The charges in tha indictments returned
by the federal grand jury ut Salt Vaka
City against the Harrlman and .Gould In
terests Indicate a western monopoly In coul
as complete as that which enabled the beef
trust to force down the price of cattle to
the stockmen and raise the price of beef
to the consumer. According to these In
dictments the defendants first procured
possession of . the public coal lands by
fraud and collusion and then shut out In
dependent operators by discrimination In
railroad operations.
The method of securing coal lands from
the public domain by having dummies flic
upon It and later transfer it to the com
panies Is familiar through recent revela
tions In the west. Bo, toe, nearer home, is
the system of forcing Independent dealers
out of business by refusing to furnish
cars. The case of Sharp, upon whose
charges the Indictment Is made. Is pecu
liarly flagrant. Here was an Independent
coal dealer who tried to give his consumers
the benefit of a reduction la freight rates.
He says he was promptly ordt-red to line
up with the others on price, and upon his
refusal soon found himself unable to get
cars, with tho outcome that he was driven
out ot business.
The indictments are against both the
corporations and individuals. But behind
these charges there is understood to be a
further violation of the law slmllur to that
In the Northern Becurltles merger, which
will be taken up later. This case, it la
asserted, will not be based upon possible
elimination of competition, but upon actual
combination and restraint. In other words,
It is charged that the western roads have
for yeurs been maintaining In concert a
coal monopoly so that tha consigners had
not only to face the monopoly of one road,
but all combined, sustained by Just such
methods as have resulted In the Indictments
Knlcker Did your wife read the presi
dent s mtssnge?
uockcr .No, but III bet she would nave
listened to every word if she could have
overheard U on a party wire. New York
'"Say. that chan who was In vou office
the other day seems to have had some sur
piiiiing adventures. He must be a very
brave man."
"A brave man! Why. that fellow la a
press agent." Cleveland Plain Dealer.
"Mamma." said the little girl, "majr 1
learn roller skiving?"
"Yes, my darling daughter," answered
her mother. "Strap the skates on you feot
und go and sit down to the piano." Chi
cago Tribune. ,
"So the country haa congress on Its
nan ils again."
"Yes, and I understand there will be
some Interesting legislation on foot."
Baltimore American.
"What do you think we ought to- do with
the railroads?" asked the nervous patriot.
"I hadn't thought about that," answered
Farmer Corntossel. "I've been too busy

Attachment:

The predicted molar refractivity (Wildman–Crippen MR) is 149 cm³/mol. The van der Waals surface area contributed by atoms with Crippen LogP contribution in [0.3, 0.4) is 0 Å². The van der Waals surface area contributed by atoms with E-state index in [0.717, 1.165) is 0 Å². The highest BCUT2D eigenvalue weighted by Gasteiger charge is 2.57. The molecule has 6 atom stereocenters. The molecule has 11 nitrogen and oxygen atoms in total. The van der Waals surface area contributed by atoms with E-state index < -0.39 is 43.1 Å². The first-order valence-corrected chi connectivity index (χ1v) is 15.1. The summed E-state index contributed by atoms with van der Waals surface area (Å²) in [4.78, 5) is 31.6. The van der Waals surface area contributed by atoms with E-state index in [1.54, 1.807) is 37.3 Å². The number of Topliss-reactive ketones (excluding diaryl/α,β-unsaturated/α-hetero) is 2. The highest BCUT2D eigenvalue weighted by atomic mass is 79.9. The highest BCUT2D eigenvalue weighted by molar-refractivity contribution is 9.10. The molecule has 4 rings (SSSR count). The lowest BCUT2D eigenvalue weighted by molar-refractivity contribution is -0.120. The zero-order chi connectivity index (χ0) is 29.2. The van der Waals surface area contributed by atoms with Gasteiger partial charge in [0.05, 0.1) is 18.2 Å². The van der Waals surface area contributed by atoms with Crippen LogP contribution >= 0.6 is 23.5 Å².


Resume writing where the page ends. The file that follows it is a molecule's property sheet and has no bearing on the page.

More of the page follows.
guessln' what the railroads are goln' to do
with us." Washington, Star.
"A parson," remarked the Cheerful Idiot,
"Is a good deal like a retired prize fighter."
"Come on with the explanation." said, the
dense party.
"They are both ex-pounders, you know,"
rejoined the C. I. Chicago News, j
"He certainly seems likely to live to a
green old age." . .
"Why, he has already attained it- He's
Just married a girl twenty-five years his
Junior and he thinks she loves him for him
self alone." Philadelphia Ledger.
Miss Ascum Did you say your husband
whs out looking for work?
Mrs. Loeffer-No, I believe he's out
looking at work. There are some men
digging a cellar down at the corner and
he doesn't event able to get any further
Philadelphia Press.
Miss Ascum You're still engaged to Jack,
I suppose?
Miss Cuddlea Certainly.
Miss Ascum And docs ho love you as
much as ever?
Miss Cuddles Gracious! No. How could
he? You know he broke his right arm the
other day. Philadelphia Press.
"Do you regard yourself as a reformer?"
asked the friend.
"Not yet," answered Senator florghum,
"but after people gi-t tired of some of the
new Ideas I may come to the front and
help reform them back to the old ways."
Washington Star.
"Didn't you tell me that fellow who
was always grumbling was a dealer In
fine lhiuors?"
I told you no such thing. I ssld he
was in the whine business." Baltimore
"Who Is this Brander Matthews?" asked
the new proofreader.
"He's the father of the simplified spell
ing." answered the man at the other desk.
"Huh! He doesn't seem to have got
around to his own name yet."
Thereupon, without the slightest compunc
tion, he marked out the superfluous ' t."
Chicago Tribune
Denver Republican.
Tho wallows are whlte-rdged with alkali,
I.lke the foam uncaked on a dead man's
Two tiny clouds hang In the sky.
As the doldrums might tuld two helpless
The sand In the hills Is red, blood-red,
(Oh, 5od! for a dash of the cooling
rain') And the foreman reels aa he rides ahead
And the limping herd moans In fear and
A thousand steers have dropped In the trail
Since we drove from the last scitiit water
And the boys in the saddle are weak and
grim despair rides the forenuua'a
But still he rides on In the furnace blase,
With the winding herd, snukt-llka, be
hind; And bis keen eyes pierce through the dan
cing haze
To the hope that his heart baa but 111
Bo lead, lead on 'neath the d'sr? sp-ll,
With your dying cattle and half-crazed
They have followed you into the maw of
And the lucky shall follow you out again.
Spaalah Laborers fa Hawaii.
HONOLl'Ll', Dec. II The Territorial
Board of Immigration haa decided to bring
j 1,009 laborers f rum BptUn, to the Islands,
f '